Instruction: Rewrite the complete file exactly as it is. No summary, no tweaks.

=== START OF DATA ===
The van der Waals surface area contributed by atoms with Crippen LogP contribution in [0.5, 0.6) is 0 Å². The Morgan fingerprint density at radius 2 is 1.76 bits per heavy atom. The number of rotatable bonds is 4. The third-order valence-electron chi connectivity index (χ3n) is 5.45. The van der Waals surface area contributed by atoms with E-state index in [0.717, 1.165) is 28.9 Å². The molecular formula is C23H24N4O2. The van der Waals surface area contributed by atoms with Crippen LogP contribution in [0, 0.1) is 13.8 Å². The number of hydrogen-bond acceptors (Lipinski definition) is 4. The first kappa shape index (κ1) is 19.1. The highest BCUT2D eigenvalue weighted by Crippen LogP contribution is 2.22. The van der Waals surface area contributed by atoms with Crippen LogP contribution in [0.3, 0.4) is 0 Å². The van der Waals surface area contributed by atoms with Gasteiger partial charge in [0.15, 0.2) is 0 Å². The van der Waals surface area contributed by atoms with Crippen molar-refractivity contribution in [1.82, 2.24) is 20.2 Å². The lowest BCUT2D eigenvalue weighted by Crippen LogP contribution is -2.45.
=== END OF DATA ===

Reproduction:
The van der Waals surface area contributed by atoms with Crippen LogP contribution in [0.5, 0.6) is 0 Å². The Morgan fingerprint density at radius 2 is 1.76 bits per heavy atom. The number of rotatable bonds is 4. The third-order valence-electron chi connectivity index (χ3n) is 5.45. The van der Waals surface area contributed by atoms with E-state index in [0.717, 1.165) is 28.9 Å². The molecular formula is C23H24N4O2. The van der Waals surface area contributed by atoms with Crippen LogP contribution in [0, 0.1) is 13.8 Å². The number of hydrogen-bond acceptors (Lipinski definition) is 4. The first kappa shape index (κ1) is 19.1. The highest BCUT2D eigenvalue weighted by Crippen LogP contribution is 2.22. The van der Waals surface area contributed by atoms with Crippen LogP contribution in [0.3, 0.4) is 0 Å². The van der Waals surface area contributed by atoms with Gasteiger partial charge in [0.15, 0.2) is 0 Å². The van der Waals surface area contributed by atoms with Crippen molar-refractivity contribution in [1.82, 2.24) is 20.2 Å². The lowest BCUT2D eigenvalue weighted by Crippen LogP contribution is -2.45.